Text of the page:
Lambada, as the emcee at a film premiere last week aptly put it, is "dirty dancing con salsa," but lest you think ill of the people who tied in their rush to get two lambada movies to the screen, great effort was made to give these exploitation films socially redeeming values.
Columbia's "The Forbidden Dance," according to the end credits, is dedicated to preserving the Amazonian rain forest, while Warner Bros.' "Lambada" is so reminiscent of "Stand and Deliver," it ought to be dedicated to Jaime Escalante.
The two lambada outings, which were released dripping wet around the country Friday, marked the first head-to-head duel of former producer partners Menahem Golan and Yoram Globus, who cashed in on the break-dancing craze so successfully with "Breakin' " a few years back. "Forbidden" was produced by Golan's 21st Century Film; "Lambada" came from Cannon Pictures, which is now owned by Pathe.
The vital information is that "The Forbidden Dance" offers more lambada, which means more of what you're looking for. Both movies are doggedly calculated for crossover appeal, with those snotty--but, of course, fundamentally decent--Westside rich kids getting wised up by poor Eastside barrio Latinos.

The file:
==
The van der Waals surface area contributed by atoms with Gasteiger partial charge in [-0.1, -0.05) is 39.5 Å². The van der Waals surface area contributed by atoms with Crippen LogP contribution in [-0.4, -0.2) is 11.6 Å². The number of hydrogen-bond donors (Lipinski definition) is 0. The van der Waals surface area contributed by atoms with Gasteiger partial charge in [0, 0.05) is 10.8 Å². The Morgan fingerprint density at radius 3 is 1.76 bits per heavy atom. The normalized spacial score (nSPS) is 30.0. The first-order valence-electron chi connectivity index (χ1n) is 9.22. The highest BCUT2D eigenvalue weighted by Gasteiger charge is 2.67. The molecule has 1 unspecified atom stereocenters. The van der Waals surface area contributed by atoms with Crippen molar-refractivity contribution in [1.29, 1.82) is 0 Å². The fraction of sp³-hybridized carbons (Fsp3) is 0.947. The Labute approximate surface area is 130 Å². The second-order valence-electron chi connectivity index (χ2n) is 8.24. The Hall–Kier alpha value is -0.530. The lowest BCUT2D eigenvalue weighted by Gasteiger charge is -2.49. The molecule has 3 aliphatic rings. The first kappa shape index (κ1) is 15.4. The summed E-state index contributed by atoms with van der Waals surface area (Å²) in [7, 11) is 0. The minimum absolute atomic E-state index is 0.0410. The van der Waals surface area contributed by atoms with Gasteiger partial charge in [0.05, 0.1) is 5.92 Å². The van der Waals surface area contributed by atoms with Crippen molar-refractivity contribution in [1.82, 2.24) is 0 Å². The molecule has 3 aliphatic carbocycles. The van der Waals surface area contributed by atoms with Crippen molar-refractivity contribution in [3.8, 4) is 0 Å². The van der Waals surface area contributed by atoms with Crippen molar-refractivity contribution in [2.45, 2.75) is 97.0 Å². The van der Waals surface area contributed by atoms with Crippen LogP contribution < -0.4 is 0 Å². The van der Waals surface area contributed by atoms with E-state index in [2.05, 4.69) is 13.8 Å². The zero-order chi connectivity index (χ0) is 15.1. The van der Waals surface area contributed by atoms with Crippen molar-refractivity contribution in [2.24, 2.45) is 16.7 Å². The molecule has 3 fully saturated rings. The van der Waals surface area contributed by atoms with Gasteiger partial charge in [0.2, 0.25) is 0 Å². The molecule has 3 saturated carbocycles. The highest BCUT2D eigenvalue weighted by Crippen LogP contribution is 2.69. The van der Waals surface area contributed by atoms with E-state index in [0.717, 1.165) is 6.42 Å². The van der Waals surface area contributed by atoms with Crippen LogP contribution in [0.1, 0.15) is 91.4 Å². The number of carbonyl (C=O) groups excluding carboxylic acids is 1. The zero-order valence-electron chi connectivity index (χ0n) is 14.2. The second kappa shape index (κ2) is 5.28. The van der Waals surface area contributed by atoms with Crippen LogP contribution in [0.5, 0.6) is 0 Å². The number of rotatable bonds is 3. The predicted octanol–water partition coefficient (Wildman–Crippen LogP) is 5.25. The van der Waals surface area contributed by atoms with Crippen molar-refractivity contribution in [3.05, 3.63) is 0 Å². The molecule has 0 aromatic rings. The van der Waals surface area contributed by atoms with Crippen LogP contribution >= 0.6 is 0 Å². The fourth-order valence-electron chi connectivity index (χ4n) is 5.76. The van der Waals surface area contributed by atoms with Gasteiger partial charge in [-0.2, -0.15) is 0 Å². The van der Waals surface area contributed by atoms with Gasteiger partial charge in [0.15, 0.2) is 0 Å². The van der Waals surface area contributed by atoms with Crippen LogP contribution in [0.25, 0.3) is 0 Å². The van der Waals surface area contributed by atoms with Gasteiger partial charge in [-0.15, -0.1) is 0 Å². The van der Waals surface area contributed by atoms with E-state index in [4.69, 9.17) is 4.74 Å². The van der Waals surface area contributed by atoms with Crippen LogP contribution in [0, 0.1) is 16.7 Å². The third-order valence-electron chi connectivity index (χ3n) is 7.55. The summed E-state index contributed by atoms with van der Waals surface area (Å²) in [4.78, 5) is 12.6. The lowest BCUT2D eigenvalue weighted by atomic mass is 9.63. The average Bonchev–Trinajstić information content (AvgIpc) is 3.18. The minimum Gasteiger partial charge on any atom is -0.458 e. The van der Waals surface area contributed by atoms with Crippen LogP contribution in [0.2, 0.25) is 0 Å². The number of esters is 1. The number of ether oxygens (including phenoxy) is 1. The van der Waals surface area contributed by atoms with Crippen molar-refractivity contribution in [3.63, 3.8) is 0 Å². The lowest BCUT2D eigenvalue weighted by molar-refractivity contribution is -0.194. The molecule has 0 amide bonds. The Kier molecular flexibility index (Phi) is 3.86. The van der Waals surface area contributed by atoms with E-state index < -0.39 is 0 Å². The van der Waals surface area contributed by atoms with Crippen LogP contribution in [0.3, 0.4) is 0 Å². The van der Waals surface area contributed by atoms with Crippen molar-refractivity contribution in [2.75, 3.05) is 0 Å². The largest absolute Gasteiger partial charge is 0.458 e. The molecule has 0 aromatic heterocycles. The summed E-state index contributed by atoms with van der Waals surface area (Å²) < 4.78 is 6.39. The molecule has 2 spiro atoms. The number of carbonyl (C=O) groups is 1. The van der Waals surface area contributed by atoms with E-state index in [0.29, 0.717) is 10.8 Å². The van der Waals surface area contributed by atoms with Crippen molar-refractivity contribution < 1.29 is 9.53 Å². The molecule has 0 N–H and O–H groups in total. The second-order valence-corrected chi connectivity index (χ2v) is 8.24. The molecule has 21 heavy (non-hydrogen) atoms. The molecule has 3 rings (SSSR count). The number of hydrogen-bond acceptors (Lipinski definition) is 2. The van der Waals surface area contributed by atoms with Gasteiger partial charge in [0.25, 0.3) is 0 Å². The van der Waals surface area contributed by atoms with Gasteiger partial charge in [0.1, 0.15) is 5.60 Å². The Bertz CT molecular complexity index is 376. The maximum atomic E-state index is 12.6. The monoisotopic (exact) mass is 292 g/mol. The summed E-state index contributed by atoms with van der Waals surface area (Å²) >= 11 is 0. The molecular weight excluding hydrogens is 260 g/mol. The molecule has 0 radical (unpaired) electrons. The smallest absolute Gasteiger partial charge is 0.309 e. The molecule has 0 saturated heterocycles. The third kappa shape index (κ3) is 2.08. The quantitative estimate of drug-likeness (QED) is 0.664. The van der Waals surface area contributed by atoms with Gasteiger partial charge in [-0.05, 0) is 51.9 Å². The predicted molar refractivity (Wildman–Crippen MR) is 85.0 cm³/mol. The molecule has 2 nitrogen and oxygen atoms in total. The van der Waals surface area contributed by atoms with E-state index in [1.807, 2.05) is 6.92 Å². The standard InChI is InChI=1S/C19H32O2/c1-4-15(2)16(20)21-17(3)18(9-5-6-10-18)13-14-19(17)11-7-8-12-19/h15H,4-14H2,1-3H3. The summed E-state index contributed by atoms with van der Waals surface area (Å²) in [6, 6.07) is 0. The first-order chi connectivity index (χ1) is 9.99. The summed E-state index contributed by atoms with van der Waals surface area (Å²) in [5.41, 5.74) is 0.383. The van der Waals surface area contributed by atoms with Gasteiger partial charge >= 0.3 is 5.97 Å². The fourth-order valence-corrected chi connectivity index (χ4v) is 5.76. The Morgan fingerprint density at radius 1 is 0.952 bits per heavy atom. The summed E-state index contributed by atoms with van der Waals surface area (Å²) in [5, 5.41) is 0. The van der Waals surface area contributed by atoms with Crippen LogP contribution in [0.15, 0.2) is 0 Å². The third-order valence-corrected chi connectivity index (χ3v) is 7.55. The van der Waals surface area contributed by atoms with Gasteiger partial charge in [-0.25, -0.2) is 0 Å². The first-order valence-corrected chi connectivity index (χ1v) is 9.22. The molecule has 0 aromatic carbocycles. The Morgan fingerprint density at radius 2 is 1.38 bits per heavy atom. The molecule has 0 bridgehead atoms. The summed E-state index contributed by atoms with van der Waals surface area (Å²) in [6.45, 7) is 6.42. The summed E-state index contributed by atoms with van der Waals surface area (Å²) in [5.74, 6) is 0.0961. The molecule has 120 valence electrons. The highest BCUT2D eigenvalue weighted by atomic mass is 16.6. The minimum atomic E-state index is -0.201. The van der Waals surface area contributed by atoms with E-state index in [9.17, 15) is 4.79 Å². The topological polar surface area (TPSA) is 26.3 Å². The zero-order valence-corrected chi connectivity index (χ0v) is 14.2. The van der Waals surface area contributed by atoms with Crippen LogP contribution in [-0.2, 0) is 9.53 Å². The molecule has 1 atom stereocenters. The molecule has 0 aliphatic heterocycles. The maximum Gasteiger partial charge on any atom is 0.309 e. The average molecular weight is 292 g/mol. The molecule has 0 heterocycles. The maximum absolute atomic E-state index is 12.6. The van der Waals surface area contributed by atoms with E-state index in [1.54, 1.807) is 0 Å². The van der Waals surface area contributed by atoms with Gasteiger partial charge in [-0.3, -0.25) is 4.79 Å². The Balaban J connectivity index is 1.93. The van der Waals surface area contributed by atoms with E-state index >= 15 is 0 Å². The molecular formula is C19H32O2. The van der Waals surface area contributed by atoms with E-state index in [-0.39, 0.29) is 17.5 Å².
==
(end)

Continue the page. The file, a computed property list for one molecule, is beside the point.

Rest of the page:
The films revive the spirit of Sam Katzman, who turned out similar quickies in the '50s to cash in on rock 'n' roll and the Twist.
"The Forbidden Dance" has a truly delirious story line, about a beautiful Amazon Indian princess (Laura Herring) and lambada whiz who, in her quest to protest the devastation of the rain forest by an American conglomerate, ends up working as a live-in Beverly Hills maid. When she becomes involved with the household's spoiled teen-ager (Jeff James), we are taken on a journey so overtly implausible it would ruin the fun to reveal it. And "The Forbidden Dance" is fun; resourceful director Greydon Clark knows exactly what he's doing, confidently zipping past every absurdity without apology.
"Lambada," which is slicker but more impersonally directed by Joel Silberg, is about a handsome Westside high school math teacher (J. Eddie Peck) who slips into tight jeans and black leather jacket by night to try to inspire the kids at a local barrio nightclub. Can he lambada? You lambetcha.
In both films, the cast is admirably professional. In "The Forbidden Dance" (PG-13) Herring and James are sweet and likable, and Angela Moya ably assists Haig with the comedy relief while Richard Lynch supplies the menace. In "Lambada" (PG) Peck and Hardin are poised and definitely sexy. The lambada is hot stuff, but the films' mild ratings are appropriate.